How completely selfish it turns out I am

Bloggy post to follow.

Having a clearer view than ever before of my household’s budgeting needs and spending patterns*, the following two facts come into focus.

  1. Whereas until recently we believed based on income-vs-expense calculations that we “should” be able to put away a few hundred dollars each month, and it remained a general mystery to us why this wasn’t actually happening, we now see how we are in fact living exactly on the edge. The amount we make is exactly, practically to the dollar, the amount we spend. This is fine except we are not growing our emergency fund, which is bad in itself, and means also we are not reaching the point where we can begin saving for a down payment on a house.**

  2. I can see ways we might trim our spending by even as much as $500 a month. This would probably be an unalloyed good.

Should be a no brainer. Granted there’s the fact that trimming these expenses would involve things like:

*losing Hulu and Amazon Prime (the latter of which we use to stream Amazon to our TV through our Wii),

*downgrading our internet connection,

*telling the kids their birthday celebrations shall consist of a cake and zero guests (because our house can’t handle multiple guests but the school disallows inviting just one kid if you don’t invite the whole class, and we’re just not up for whatever kind of networking it would take to bypass the school in getting invites out),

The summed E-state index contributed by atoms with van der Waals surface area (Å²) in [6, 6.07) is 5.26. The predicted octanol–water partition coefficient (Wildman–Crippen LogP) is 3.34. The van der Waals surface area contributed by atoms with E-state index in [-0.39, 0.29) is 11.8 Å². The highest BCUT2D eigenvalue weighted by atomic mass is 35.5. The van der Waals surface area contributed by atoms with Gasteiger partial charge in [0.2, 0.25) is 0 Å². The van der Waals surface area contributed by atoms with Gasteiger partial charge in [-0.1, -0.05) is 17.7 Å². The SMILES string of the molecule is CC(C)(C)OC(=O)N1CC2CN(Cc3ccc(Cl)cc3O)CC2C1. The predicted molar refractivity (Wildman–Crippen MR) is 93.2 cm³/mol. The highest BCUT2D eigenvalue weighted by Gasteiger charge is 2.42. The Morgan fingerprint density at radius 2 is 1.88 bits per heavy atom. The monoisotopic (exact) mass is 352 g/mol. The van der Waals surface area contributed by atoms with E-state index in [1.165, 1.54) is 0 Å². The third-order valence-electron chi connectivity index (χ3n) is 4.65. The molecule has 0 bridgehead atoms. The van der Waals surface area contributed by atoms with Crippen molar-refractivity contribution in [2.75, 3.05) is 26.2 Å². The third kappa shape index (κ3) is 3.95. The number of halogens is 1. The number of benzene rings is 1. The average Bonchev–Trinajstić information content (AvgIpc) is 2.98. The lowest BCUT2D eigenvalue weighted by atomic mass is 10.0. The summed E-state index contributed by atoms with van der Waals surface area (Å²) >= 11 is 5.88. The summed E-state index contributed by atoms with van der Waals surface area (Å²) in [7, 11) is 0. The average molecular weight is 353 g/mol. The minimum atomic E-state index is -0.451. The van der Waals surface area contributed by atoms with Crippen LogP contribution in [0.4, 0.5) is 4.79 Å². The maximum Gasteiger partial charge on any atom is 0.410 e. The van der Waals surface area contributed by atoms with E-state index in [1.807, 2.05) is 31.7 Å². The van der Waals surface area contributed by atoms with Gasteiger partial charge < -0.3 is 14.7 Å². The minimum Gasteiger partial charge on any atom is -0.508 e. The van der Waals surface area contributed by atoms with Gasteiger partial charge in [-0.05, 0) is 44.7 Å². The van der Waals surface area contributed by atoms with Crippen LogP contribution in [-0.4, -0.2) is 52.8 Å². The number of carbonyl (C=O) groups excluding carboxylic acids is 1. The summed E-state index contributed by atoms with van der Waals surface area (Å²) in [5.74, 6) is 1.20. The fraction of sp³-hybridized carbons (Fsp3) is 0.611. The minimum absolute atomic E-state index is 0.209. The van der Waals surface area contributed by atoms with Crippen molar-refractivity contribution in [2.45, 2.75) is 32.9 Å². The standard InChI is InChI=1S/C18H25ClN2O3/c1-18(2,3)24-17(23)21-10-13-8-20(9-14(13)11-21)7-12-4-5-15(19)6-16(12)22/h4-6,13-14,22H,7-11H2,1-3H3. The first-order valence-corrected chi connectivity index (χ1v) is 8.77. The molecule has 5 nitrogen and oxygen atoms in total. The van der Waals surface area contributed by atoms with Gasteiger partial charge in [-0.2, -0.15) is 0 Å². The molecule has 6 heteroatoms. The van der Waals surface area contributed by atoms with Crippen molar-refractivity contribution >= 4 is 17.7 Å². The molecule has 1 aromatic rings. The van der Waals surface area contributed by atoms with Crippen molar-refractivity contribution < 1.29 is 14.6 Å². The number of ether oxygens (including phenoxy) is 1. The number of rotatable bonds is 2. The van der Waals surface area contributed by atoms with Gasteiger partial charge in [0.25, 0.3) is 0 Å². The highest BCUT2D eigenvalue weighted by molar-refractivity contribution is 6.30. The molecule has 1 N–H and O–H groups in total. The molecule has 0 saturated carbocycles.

*Resolutely insisting on “beans and rice” type meals once or twice a week.

Little things like this, which we could handle mostly stress free as we are a happy family, and which as we can see, would add up substantially. Specifically, cutting corners on these “little things” could save us $200 a month.

$100 more could be saved (“saved?” in this case) by downgrading my wife’s health insurance policy, which is risky. So maybe we’d do that, maybe not.

And then there’s the final $200, and what that $200 per month would consist in, would be our own personal discretionary allowances. The money each of us is allowed to spend however we want, whenever we want.

And here’s the thing. As we broach the topic of trimming expenses, I am dead certain that our personal allowances will be the first thing she suggests we get rid of. Because she’s this incredibly selfless individual who sees the allowance as an extravagance, an amazing gift, surprise money each month she can barely imagine how to spend.

And the personal allowance is absolutely the last thing I would want to allow to be chopped. Because I am this incredibly selfish individual, it turns out, who sees the allowance as my due, as a modicum of some kind of freedom, as the assurance that maybe I’ll have money for a nicer laptop when this one finally goes kaput. As MY MONEY. As the small, perhaps symbolic but totally spendable token that shows that we didn’t sacrifice everything. That having kids was not a complete mistake.***

And this is why I’m avoiding the subject. For this completely self-centered reason.

I have no one else to tell, so I tell the SDMB.

(Then there’s the ridiculous dance and sports activities we blow $118 each month on. This will only double once our twins get a little older. I hate, HATE, spending this money. But to my wife it’s nonnegotiable. You’re not doing your job as a parent if you don’t have your kids involved in extra-curriculars, ideally physically oriented ones. Probably most of you agree with her but gah, that’s over $1200 a year! Now I’m off topic.)